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# THE RESONANCE ESCAPE PROBABILITY

M. Ragheb 7/19/2004

INTRODUCTION
We use the Breit-Wigner single level resonance formula for the absorption cross section as a function of energy, and the expressions for the slowing down density to derive an equation for the probability for a neutron to escape being absorbed in the resonance region as it slows down to thermal energies. The resulting expression for the resonance escape probability forms one term in the four factor formula for the infinite medium multiplication factor. Expressions for the resonance integral for homogeneous reactors are also derived.

## THE BREIT-WIGNER SINGLE LEVEL RESONANCE FORMULA

For a single level resonance, the Breit-Wigner formula can be written as:

a (E) = 0

E0 E

1 ( E E0 ) 1+ /2
2

(1)

where: 0 and E 0 are the cross section and energy at the peak of the resonance, and is the width of the resonance at half maximum, as shown in Fig. 1.

E c = 0 0 E
1/ 2

const , v

## RESONANCE ESCAPE PROBABILITY

The probability of escaping absorption in the resonances while slowing down is called the resonance escape probability and is by definition:

P( E ) =

q( E ) q0

(2)

where q 0 is the slowing-down density at the fission energy. In an infinite medium the change in slowing down density in an energy interval dE is equal to the number of absorptions in dE, or:

dq .dE = a dE dE

(3)

We have proven before that the number of collisions per unit volume per unit time in the absence of absorptions was:

q dE = s dE E

## If we now include the absorptions, we can write:

q dE = ( s + a )dE E

(4)

## Dividing Eqns. 3 and 4, we get:

dq a = dE ( s + a ) q / E

or:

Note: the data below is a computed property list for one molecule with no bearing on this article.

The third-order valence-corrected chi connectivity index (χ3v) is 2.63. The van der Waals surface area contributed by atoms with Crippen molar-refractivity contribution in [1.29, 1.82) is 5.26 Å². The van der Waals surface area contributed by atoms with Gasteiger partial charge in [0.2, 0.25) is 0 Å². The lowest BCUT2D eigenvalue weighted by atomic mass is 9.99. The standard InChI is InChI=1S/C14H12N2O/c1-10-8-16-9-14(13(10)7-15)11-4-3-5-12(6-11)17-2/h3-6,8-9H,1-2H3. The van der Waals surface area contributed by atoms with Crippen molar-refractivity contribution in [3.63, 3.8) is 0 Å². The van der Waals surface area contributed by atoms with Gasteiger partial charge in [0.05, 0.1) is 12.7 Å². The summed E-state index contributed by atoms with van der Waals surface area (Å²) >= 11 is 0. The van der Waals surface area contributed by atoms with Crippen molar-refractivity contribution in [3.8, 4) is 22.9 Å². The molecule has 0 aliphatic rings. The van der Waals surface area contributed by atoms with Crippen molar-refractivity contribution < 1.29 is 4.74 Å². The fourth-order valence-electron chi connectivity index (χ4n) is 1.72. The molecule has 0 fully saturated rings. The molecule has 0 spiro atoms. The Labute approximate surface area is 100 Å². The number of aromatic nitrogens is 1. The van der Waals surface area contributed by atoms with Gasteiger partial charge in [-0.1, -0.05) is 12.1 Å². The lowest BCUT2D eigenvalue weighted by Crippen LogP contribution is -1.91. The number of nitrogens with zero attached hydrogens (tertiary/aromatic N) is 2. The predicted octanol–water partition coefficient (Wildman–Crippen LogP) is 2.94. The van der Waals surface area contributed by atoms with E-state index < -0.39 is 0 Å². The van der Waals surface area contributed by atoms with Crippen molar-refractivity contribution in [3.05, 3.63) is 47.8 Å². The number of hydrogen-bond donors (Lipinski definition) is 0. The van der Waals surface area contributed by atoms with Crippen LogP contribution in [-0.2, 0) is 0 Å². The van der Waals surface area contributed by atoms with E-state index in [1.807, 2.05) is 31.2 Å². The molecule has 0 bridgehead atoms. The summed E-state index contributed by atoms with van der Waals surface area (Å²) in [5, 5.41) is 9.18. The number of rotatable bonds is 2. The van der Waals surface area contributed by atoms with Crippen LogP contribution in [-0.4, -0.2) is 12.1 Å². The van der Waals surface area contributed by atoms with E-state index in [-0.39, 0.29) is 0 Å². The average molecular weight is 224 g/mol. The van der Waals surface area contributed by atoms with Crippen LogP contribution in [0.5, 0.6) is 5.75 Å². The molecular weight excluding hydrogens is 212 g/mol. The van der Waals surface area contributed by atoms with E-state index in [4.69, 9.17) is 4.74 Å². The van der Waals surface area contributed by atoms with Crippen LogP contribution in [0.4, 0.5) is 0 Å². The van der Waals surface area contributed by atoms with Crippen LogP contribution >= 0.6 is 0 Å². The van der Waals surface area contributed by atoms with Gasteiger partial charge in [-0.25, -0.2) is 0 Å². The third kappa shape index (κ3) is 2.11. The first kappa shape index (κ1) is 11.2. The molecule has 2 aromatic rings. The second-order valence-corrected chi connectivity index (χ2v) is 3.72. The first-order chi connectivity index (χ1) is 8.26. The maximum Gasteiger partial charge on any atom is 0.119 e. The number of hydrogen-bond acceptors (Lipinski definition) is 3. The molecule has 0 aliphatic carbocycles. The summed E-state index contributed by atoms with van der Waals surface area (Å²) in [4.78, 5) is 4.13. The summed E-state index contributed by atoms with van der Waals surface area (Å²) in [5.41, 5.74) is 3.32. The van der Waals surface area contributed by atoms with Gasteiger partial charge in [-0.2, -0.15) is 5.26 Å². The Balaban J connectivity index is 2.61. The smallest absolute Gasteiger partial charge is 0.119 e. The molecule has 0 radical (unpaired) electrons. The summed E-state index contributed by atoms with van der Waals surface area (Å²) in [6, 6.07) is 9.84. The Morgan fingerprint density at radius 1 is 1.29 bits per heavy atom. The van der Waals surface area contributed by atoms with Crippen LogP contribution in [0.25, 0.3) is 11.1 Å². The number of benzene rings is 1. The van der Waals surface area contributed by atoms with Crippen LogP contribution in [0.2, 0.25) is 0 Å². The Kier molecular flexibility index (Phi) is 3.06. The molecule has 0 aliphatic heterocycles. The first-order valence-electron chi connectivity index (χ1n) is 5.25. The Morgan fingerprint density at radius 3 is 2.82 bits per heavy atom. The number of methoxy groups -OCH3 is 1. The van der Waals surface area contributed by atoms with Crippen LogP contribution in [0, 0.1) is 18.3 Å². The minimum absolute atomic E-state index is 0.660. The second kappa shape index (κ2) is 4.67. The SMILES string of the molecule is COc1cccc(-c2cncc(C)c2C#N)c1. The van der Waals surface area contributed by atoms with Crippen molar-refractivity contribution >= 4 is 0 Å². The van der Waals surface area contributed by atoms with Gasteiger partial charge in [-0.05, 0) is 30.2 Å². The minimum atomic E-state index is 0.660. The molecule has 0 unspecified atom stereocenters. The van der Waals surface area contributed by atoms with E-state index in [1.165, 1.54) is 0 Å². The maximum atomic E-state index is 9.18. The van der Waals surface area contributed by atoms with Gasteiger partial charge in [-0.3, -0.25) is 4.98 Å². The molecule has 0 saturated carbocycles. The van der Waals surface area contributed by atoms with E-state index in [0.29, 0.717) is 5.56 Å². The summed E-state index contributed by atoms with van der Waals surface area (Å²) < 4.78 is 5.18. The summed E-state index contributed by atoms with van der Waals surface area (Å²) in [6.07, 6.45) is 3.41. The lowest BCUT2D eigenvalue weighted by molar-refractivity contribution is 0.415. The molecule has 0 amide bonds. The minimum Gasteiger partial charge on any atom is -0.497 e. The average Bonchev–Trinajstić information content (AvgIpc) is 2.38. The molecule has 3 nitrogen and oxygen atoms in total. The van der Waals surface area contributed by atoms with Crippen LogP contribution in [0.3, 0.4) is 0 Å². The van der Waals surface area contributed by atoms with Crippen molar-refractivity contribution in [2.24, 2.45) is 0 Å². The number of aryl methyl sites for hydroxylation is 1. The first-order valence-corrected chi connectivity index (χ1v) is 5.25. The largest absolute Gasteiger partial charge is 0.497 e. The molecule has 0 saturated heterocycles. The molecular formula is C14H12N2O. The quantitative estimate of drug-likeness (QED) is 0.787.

a dq dE . = d [ln q ( E )] = ( s + a ) E q

## If we integrate from the fission energy E 0 to an arbitrary energy E, we get:

a q( E ) dE ln = q( E0 ) E0 ( s + a ) E
E

## From Eqn. 2, and noting that q(E 0 )=q 0 , thus:

( + ) E q( E ) =e E s a p( E ) = q0
E0

dE

(5)

E0

(6)

## THE RESONANCE INTEGRAL FOR HOMOGENEOUS REACTORS

To estimate p from Eqn. 6, one needs to know the energy dependence of the cross sections and integrate over the whole energy range. For homogeneous reactors with weak fast absorptions we can approximate the integral in Eq. 6. Since s is fairly constant we can write it as:

1 s

a dE a E Eth 1 + s
E0

If we have a very predominant absorber (e.g U 235 ), we can substitute N a for a and rewrite the integral as:
a dE N a a E Eth 1 + s
E0

Na s

(7)

p = exp(

Na I0 ) s

(8)

wher:e I 0 =

E0

Eth

## If s is comparable to a , we have the effective resonance integral:

I eff =

a dE N a a E Eth 1 + s
E0

(9)

If we remove the (1 +

## N a a ) term from the denominator: s

I eff

dE E I0 E = th = N 1 + a a 1 + N a a s s

E0

where: a and s are average values over the energy range. In this case:

E0

a =

Eth E0

( E )dE
a Eth

( E )dE

E0

a =

Eth E0

Eth

dE E

dE E

I0 E ln 0 Eth

## Thus we can write for the effective resonance integral:

I eff =

I0 N 1+ a s I0 E ln 0 Eth

(10)

## and the resonance escape probability is now written as:

p = exp(

N a I eff s

(11)

This equation is valid for homogeneous reactors. Some values of I 0 are in Table 1.

## Table 1: Values for infinitely dilute resonance integrals.

Nuclide Process

I0
(0.5-1.0 MeV)

I0
(0.5-1.0 MeV)

E ln 0 Eth
14.5 14.5 14.5 14.5 14.5 14.5 14.5 14.5 14.5 14.5 14.5 14.5 15.7 15.7 15.7 14.5 15.7 15.7 15.7 14.5

232 233

## capture capture capture capture absorption fission

85 400 1200 300 1200 900 700 150 450 300 400 280 9000 1300

233

233 92U

242 94Pu

capture

## absorption = fission + capture

REFERENCES
1. M. Ragheb, Lecture Notes on Fission Reactors Design Theory, FSL-33, University of Illinois, 1982. 2. J. R. Lamarsh, Introduction to Nuclear Engineering, Addison-Wesley Publishing Company, 1983.